Carne Asada Street Tacos: Pure and Simple Growing up as I did in San Diego, frequent trips were made to Tijuana, Mexico and Rosarito Beach just  south of the border. The best thing ever was the little vendors plying their wares and the Carne Asada Street Tacos that were on just about every street corner in the city. I developed this recipe with those simple and delicious street tacos in mind.

Carne Asada Street Tacos: Pure and Simple

Carne Asada Street Tacos

Carne Asada Street Tacos shared with:

 Cunning Ladies’ Friday Party *A Dish of Daily Life: Foodie Friday *In the Kitchen With Jenny: Foodie Friends Friday *The Pink Sprinkle: A Wholesome Bunch

Comments

  1. says

    Hi Shari,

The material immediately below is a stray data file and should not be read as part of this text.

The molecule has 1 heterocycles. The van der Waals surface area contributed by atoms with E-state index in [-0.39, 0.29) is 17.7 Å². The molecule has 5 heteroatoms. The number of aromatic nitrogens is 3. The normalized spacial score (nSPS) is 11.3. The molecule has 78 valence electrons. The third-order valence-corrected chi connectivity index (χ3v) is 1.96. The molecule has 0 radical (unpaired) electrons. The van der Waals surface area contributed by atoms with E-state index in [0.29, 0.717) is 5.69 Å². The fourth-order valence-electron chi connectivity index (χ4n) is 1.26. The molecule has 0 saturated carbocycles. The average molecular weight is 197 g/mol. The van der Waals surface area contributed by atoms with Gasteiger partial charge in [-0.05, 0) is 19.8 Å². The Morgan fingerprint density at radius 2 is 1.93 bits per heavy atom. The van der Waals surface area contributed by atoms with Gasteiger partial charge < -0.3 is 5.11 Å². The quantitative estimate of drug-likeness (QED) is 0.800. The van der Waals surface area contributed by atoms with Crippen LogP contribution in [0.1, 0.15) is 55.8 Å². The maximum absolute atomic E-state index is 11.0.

So very nice to meet you!

    I left my entire extended family, great friends, and a good job in the advertising department of one of Canada’s national newspapers to follow my new husband back to Crete after we had agreed that we would live in Toronto; the winters weren’t agreeing with him, he didn’t speak English, and found it difficult working for others in a recession hit Toronto, when he had his own, then thriving, contracting business here in Greece, back in 1988. I am torn between two countries and have never felt completely ‘normal’ about this situation, and especially now, since my only child, who is now a young lady, is living and working in my hometown, while her mother is living in hers, across the very big pond. Five years ago, I consciously decided to simplify my life, my thoughts, my daily routine, enjoying the here and now, whatever and wherever that may be.

    So enjoyed your post today and your delicious recipe and photos of this tasty Mexican medley!

    Thank you for visiting Poppy View and have a wonderful day!

    • says